The Securities Industry and Financial Markets Association shared some harrowing facts about the aging American population and the continued threat of financial exploitation of these seniors.
Nearly one in five Americans aged 65 or older have been victimized by financial fraud. However, it is estimated that only one in 44 cases of financial elder abuse is reported.
With roughly 10,000 Americans turning 65 every day for the next 15 years, these problems are not going away any time soon.
During a panel discussion at SIFMA’s Senior Investors Forum on Tuesday in New York, representatives from three different regulatory powers – the U.S. Securities and Exchange Commission, the Financial Industry Regulatory Authority’s Board and the North American Securities Administrators Association – discussed how they are responding to the growing threat of elder abuse.
Joseph Borg, director of the Alabama Securities Commission and prior two-time president and current board member of NASAA, says the fight against financial exploitation of seniors still has a ways to go.
“This is an emerging area,” he said. “This area of financial exploitation of seniors is at the stage now where drunk driving was 20 years ago. No one had drunk driving issues 20 years ago but look what happened when [Mothers Against Drunk Driving] got involved and now nobody puts up with drunk driving anymore. Financial exploitation of seniors is where drunk driving was 20 years ago and it’s going to take time.
Here are three areas where regulators see room for improvement:
What’s So Wrong With a Free Lunch?
Free lunch programs, which are no new marketing technique, are still a problematic area for seniors that regulators continue to target.
Borg said free lunch programs or seminars have “always been a rather big issue” for NASAA state regulators.
“We see it on a local level,” he said. “We’re usually the first ones to get the call, ‘Hey I got this free lunch seminar.’ I know in our state and in other states we’ve had things like [a program] where we actually had folks got these notices, go and take notes for us.”
Borg called them “undercover agents.”
Because of this and other regulations, Borg has seen a shift in the free lunch programs.
“We’ve seen a definite shift – I think most of the lunch programs we see now that cause us problems are probably independent insurance agents selling certain products or whatnot and perhaps out-and-out frauds on the other end of the spectrum,” Borg said. “I think there’s’ been less of the lunch programs by what I would call the regulated communities. And I think that has to do with the recognition of the supervision issues and script reviews and things of that nature. I think that’s been a lot more controlled.”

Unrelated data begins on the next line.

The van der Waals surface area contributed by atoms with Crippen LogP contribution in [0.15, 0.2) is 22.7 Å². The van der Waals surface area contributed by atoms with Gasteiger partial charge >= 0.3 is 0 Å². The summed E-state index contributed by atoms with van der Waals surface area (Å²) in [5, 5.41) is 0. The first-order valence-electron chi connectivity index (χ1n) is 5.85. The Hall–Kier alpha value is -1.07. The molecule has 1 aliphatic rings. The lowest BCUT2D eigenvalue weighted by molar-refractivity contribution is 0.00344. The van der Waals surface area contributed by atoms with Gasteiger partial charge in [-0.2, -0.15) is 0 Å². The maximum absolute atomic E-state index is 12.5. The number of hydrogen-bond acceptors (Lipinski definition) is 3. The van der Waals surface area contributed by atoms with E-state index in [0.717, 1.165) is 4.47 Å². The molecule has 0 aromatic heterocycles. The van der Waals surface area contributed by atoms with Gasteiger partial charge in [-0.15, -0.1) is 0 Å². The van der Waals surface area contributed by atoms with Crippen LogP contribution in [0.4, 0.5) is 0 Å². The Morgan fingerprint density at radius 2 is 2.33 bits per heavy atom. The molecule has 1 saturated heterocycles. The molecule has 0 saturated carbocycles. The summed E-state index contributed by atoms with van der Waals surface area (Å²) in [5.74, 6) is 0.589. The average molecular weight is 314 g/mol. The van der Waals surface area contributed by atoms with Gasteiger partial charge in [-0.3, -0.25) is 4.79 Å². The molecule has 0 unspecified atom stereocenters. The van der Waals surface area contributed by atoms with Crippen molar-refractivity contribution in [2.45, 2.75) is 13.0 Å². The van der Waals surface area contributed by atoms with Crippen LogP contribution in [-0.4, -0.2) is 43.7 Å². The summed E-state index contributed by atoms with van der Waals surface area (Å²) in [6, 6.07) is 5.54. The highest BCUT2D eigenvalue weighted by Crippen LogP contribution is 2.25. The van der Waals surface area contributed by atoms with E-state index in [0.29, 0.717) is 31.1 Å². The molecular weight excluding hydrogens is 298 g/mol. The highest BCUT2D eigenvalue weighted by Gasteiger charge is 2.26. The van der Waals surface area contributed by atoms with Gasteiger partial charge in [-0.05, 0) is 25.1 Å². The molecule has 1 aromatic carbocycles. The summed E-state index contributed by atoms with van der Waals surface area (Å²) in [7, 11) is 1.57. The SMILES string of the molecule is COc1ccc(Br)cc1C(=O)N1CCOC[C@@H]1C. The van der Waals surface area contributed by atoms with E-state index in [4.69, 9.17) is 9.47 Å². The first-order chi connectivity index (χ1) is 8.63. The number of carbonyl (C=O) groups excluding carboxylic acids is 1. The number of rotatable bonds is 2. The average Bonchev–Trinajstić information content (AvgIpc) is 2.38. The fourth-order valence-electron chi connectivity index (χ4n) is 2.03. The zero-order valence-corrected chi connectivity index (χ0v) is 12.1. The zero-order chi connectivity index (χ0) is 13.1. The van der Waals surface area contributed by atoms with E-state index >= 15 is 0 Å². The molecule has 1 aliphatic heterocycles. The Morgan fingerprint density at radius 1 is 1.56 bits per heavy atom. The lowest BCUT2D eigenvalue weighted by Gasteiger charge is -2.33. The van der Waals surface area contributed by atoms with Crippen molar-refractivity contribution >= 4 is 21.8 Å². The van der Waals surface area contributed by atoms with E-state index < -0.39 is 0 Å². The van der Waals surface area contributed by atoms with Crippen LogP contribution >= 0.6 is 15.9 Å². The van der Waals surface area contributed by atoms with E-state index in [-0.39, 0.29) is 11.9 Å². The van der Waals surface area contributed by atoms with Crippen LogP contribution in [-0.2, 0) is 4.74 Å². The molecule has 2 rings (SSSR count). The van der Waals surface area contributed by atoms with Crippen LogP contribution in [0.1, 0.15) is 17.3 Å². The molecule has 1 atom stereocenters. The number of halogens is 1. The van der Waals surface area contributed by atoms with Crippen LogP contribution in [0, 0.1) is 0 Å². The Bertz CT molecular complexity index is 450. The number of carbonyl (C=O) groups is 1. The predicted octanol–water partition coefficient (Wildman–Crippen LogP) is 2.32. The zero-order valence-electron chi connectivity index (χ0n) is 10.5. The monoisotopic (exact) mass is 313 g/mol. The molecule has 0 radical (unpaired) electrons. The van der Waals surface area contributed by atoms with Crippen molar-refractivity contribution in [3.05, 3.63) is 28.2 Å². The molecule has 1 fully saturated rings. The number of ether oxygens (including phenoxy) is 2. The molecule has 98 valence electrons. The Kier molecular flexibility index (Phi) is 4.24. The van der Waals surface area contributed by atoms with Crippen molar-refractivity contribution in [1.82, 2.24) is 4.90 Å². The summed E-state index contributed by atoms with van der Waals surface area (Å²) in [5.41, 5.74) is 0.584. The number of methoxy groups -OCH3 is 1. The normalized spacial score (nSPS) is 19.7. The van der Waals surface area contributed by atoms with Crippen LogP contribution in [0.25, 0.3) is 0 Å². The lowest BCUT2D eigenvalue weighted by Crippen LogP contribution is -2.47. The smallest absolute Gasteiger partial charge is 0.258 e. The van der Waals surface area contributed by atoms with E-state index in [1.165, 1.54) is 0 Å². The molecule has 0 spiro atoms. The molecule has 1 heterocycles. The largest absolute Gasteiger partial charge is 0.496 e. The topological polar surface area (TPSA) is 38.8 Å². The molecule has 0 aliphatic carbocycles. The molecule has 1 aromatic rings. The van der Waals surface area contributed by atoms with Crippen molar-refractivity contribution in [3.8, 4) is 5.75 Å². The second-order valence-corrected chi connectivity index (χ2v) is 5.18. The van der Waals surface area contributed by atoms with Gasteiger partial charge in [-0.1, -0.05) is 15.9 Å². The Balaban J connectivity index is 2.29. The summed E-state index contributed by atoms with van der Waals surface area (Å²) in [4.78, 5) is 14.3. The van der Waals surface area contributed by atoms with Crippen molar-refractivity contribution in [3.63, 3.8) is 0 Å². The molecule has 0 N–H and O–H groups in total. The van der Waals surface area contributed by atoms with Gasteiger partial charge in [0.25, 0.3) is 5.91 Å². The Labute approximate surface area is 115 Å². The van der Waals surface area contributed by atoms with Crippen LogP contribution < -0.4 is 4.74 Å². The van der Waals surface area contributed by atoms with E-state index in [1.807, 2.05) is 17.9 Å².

What Borg has also seen is a shift from using the lunch seminar as a primary marketing tool to now using it as an introduction to identify and target specific seniors on a one-on-one basis. He called this a “real danger.”
From the SEC perspective on free lunches, Goodman implied it continues to be an important issue.
“We have seen during our examinations a strong correlation between using the free lunch seminars and successfully selling the high-commissioned products,” Goodman said. “We also see those used primarily to attract senior investors and often if you look at the invitation – although it might not be problematic on its face – it stresses things that we all suspect are not the real focus of the invitation. It’s talking about ‘How to Maximize Social Security’ and ‘How to Engage in Estate Planning’ that might have very little to do with the products that are actually being sold.”
If the SEC sees that free lunch seminars are being heavily used it will conduct an exam.
“I think there is an undeniable correlation between conducting [free lunch programs] and higher incidents of problematic behavior,” Goodman said. “I’m sure they’re used in a lot of cases as a very legitimate way of getting before the customers that one would need to get before. But we have used them as a targeting technique for examinations and we do see that correlation.”
Designs on Senior Designations
One of the things that regulators focus on heavily is marketing. And, senior designations or senior-specific titles is a way that some firms market their services that could be an indicator of a potential problem.